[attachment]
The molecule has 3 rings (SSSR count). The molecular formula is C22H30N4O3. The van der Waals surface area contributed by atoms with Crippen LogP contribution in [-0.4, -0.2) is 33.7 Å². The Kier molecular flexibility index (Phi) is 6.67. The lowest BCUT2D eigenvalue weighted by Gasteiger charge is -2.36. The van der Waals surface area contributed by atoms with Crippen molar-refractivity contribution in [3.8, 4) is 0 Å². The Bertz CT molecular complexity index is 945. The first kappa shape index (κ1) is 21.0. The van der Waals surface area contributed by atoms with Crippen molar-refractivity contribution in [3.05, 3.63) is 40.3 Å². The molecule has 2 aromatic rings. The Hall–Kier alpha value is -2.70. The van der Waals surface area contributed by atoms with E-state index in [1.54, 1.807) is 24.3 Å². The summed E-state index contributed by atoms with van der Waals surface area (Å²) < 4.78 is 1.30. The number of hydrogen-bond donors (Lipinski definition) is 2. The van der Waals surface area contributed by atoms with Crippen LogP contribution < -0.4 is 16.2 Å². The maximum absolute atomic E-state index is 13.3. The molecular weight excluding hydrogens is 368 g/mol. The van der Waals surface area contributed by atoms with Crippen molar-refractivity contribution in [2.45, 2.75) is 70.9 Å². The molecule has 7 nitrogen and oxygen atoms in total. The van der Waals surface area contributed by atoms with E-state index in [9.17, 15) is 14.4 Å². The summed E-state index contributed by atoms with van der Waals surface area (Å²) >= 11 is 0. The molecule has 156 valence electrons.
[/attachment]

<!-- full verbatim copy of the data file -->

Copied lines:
The molecule has 3 rings (SSSR count). The molecular formula is C22H30N4O3. The van der Waals surface area contributed by atoms with Crippen LogP contribution in [-0.4, -0.2) is 33.7 Å². The Kier molecular flexibility index (Phi) is 6.67. The lowest BCUT2D eigenvalue weighted by Gasteiger charge is -2.36. The van der Waals surface area contributed by atoms with Crippen molar-refractivity contribution in [3.8, 4) is 0 Å². The Bertz CT molecular complexity index is 945. The first kappa shape index (κ1) is 21.0. The van der Waals surface area contributed by atoms with Crippen molar-refractivity contribution in [3.05, 3.63) is 40.3 Å². The molecule has 2 aromatic rings. The Hall–Kier alpha value is -2.70. The van der Waals surface area contributed by atoms with E-state index in [1.54, 1.807) is 24.3 Å². The summed E-state index contributed by atoms with van der Waals surface area (Å²) < 4.78 is 1.30. The number of hydrogen-bond donors (Lipinski definition) is 2. The van der Waals surface area contributed by atoms with Crippen LogP contribution < -0.4 is 16.2 Å². The maximum absolute atomic E-state index is 13.3. The molecular weight excluding hydrogens is 368 g/mol. The van der Waals surface area contributed by atoms with Crippen molar-refractivity contribution in [2.45, 2.75) is 70.9 Å². The molecule has 7 nitrogen and oxygen atoms in total. The van der Waals surface area contributed by atoms with E-state index in [9.17, 15) is 14.4 Å². The summed E-state index contributed by atoms with van der Waals surface area (Å²) >= 11 is 0. The molecule has 156 valence electrons.